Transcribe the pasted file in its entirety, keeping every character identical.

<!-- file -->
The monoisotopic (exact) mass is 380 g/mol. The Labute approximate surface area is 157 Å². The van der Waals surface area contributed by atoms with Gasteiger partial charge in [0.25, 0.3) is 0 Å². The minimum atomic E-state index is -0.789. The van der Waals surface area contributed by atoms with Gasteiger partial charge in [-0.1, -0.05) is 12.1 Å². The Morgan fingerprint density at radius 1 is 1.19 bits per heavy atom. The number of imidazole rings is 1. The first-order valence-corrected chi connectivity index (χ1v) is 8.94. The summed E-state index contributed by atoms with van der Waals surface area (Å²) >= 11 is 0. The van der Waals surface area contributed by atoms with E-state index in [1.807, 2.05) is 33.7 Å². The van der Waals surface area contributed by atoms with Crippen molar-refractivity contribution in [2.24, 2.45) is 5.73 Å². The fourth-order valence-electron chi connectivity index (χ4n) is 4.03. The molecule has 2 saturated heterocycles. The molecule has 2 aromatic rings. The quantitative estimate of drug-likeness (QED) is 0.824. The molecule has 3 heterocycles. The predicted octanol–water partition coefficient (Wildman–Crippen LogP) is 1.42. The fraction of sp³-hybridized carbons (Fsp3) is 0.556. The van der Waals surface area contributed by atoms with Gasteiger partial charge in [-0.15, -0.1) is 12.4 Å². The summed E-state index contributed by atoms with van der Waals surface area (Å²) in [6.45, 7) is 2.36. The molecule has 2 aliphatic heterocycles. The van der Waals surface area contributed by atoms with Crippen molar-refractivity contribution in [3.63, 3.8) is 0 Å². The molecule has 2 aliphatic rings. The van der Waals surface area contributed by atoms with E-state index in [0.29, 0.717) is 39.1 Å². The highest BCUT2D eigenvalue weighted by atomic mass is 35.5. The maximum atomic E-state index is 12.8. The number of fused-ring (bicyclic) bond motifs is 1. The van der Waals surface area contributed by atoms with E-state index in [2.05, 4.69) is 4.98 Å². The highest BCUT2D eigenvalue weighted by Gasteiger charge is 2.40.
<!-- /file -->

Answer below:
The monoisotopic (exact) mass is 380 g/mol. The Labute approximate surface area is 157 Å². The van der Waals surface area contributed by atoms with Gasteiger partial charge in [0.25, 0.3) is 0 Å². The minimum atomic E-state index is -0.789. The van der Waals surface area contributed by atoms with Gasteiger partial charge in [-0.1, -0.05) is 12.1 Å². The Morgan fingerprint density at radius 1 is 1.19 bits per heavy atom. The number of imidazole rings is 1. The first-order valence-corrected chi connectivity index (χ1v) is 8.94. The summed E-state index contributed by atoms with van der Waals surface area (Å²) >= 11 is 0. The van der Waals surface area contributed by atoms with E-state index in [1.807, 2.05) is 33.7 Å². The van der Waals surface area contributed by atoms with Crippen molar-refractivity contribution in [2.24, 2.45) is 5.73 Å². The fourth-order valence-electron chi connectivity index (χ4n) is 4.03. The molecule has 2 saturated heterocycles. The molecule has 2 aromatic rings. The quantitative estimate of drug-likeness (QED) is 0.824. The molecule has 3 heterocycles. The predicted octanol–water partition coefficient (Wildman–Crippen LogP) is 1.42. The fraction of sp³-hybridized carbons (Fsp3) is 0.556. The van der Waals surface area contributed by atoms with Gasteiger partial charge in [-0.15, -0.1) is 12.4 Å². The summed E-state index contributed by atoms with van der Waals surface area (Å²) in [6.45, 7) is 2.36. The molecule has 2 aliphatic heterocycles. The van der Waals surface area contributed by atoms with Crippen molar-refractivity contribution in [3.63, 3.8) is 0 Å². The molecule has 2 aliphatic rings. The van der Waals surface area contributed by atoms with E-state index in [0.29, 0.717) is 39.1 Å². The highest BCUT2D eigenvalue weighted by atomic mass is 35.5. The maximum atomic E-state index is 12.8. The number of fused-ring (bicyclic) bond motifs is 1. The van der Waals surface area contributed by atoms with E-state index in [2.05, 4.69) is 4.98 Å². The highest BCUT2D eigenvalue weighted by Gasteiger charge is 2.40.